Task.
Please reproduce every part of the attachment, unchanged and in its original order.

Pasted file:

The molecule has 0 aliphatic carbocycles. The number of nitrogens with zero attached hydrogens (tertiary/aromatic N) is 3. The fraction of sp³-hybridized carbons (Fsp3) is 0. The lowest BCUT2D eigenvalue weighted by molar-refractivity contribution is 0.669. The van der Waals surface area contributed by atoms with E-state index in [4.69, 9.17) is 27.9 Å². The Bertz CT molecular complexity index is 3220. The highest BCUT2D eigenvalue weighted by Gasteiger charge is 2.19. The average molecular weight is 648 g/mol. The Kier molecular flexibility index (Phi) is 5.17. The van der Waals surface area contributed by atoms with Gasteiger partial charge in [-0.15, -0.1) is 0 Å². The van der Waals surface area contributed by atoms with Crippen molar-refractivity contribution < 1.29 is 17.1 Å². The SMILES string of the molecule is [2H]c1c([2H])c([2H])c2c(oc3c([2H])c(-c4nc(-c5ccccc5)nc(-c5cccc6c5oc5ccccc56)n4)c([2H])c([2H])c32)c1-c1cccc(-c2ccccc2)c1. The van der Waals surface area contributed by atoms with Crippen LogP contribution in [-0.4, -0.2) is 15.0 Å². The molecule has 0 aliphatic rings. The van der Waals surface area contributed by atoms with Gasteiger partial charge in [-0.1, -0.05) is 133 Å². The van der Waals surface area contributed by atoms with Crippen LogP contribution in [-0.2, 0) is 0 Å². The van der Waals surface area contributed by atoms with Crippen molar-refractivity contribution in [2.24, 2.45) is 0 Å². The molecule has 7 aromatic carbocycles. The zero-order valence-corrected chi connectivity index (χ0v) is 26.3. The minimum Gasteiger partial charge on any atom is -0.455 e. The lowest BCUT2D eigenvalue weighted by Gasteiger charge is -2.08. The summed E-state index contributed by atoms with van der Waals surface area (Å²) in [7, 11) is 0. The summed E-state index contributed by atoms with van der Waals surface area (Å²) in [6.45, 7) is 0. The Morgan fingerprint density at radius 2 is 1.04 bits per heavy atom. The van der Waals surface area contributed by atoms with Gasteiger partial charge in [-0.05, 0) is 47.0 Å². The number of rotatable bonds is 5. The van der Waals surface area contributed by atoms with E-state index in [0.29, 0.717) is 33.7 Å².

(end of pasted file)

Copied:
The molecule has 0 aliphatic carbocycles. The number of nitrogens with zero attached hydrogens (tertiary/aromatic N) is 3. The fraction of sp³-hybridized carbons (Fsp3) is 0. The lowest BCUT2D eigenvalue weighted by molar-refractivity contribution is 0.669. The van der Waals surface area contributed by atoms with E-state index in [4.69, 9.17) is 27.9 Å². The Bertz CT molecular complexity index is 3220. The highest BCUT2D eigenvalue weighted by Gasteiger charge is 2.19. The average molecular weight is 648 g/mol. The Kier molecular flexibility index (Phi) is 5.17. The van der Waals surface area contributed by atoms with Gasteiger partial charge in [-0.15, -0.1) is 0 Å². The van der Waals surface area contributed by atoms with Crippen molar-refractivity contribution < 1.29 is 17.1 Å². The SMILES string of the molecule is [2H]c1c([2H])c([2H])c2c(oc3c([2H])c(-c4nc(-c5ccccc5)nc(-c5cccc6c5oc5ccccc56)n4)c([2H])c([2H])c32)c1-c1cccc(-c2ccccc2)c1. The van der Waals surface area contributed by atoms with Crippen LogP contribution in [-0.4, -0.2) is 15.0 Å². The molecule has 0 aliphatic rings. The van der Waals surface area contributed by atoms with Gasteiger partial charge in [-0.1, -0.05) is 133 Å². The van der Waals surface area contributed by atoms with Crippen LogP contribution in [-0.2, 0) is 0 Å². The van der Waals surface area contributed by atoms with Crippen molar-refractivity contribution in [2.24, 2.45) is 0 Å². The molecule has 7 aromatic carbocycles. The zero-order valence-corrected chi connectivity index (χ0v) is 26.3. The minimum Gasteiger partial charge on any atom is -0.455 e. The lowest BCUT2D eigenvalue weighted by Gasteiger charge is -2.08. The summed E-state index contributed by atoms with van der Waals surface area (Å²) in [7, 11) is 0. The summed E-state index contributed by atoms with van der Waals surface area (Å²) in [6.45, 7) is 0. The Morgan fingerprint density at radius 2 is 1.04 bits per heavy atom. The van der Waals surface area contributed by atoms with Gasteiger partial charge in [-0.05, 0) is 47.0 Å². The number of rotatable bonds is 5. The van der Waals surface area contributed by atoms with E-state index in [0.29, 0.717) is 33.7 Å².